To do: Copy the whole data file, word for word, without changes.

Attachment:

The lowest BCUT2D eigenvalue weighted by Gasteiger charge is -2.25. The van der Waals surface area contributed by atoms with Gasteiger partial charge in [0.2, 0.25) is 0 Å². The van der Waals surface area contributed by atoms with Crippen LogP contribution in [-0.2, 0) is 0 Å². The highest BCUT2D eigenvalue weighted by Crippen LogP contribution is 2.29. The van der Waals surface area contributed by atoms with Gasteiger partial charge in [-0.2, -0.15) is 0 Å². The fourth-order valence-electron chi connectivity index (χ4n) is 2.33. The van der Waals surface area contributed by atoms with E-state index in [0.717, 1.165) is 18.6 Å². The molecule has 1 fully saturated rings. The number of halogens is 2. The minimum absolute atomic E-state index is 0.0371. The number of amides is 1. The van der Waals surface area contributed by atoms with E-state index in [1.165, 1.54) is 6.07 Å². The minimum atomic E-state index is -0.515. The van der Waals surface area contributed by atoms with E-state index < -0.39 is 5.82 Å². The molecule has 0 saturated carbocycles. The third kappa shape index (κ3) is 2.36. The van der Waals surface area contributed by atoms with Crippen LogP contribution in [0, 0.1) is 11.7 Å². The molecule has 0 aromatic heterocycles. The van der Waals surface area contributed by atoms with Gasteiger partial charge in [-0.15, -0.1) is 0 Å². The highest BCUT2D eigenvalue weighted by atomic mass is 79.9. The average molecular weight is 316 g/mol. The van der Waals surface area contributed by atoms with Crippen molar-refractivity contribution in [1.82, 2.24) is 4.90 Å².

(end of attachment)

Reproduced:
The lowest BCUT2D eigenvalue weighted by Gasteiger charge is -2.25. The van der Waals surface area contributed by atoms with Gasteiger partial charge in [0.2, 0.25) is 0 Å². The van der Waals surface area contributed by atoms with Crippen LogP contribution in [-0.2, 0) is 0 Å². The highest BCUT2D eigenvalue weighted by Crippen LogP contribution is 2.29. The van der Waals surface area contributed by atoms with Gasteiger partial charge in [-0.2, -0.15) is 0 Å². The fourth-order valence-electron chi connectivity index (χ4n) is 2.33. The van der Waals surface area contributed by atoms with E-state index in [0.717, 1.165) is 18.6 Å². The molecule has 1 fully saturated rings. The number of halogens is 2. The minimum absolute atomic E-state index is 0.0371. The number of amides is 1. The van der Waals surface area contributed by atoms with E-state index in [1.165, 1.54) is 6.07 Å². The minimum atomic E-state index is -0.515. The van der Waals surface area contributed by atoms with E-state index < -0.39 is 5.82 Å². The molecule has 0 saturated carbocycles. The third kappa shape index (κ3) is 2.36. The van der Waals surface area contributed by atoms with Crippen LogP contribution in [0, 0.1) is 11.7 Å². The molecule has 0 aromatic heterocycles. The van der Waals surface area contributed by atoms with Gasteiger partial charge in [-0.15, -0.1) is 0 Å². The highest BCUT2D eigenvalue weighted by atomic mass is 79.9. The average molecular weight is 316 g/mol. The van der Waals surface area contributed by atoms with Crippen molar-refractivity contribution in [1.82, 2.24) is 4.90 Å².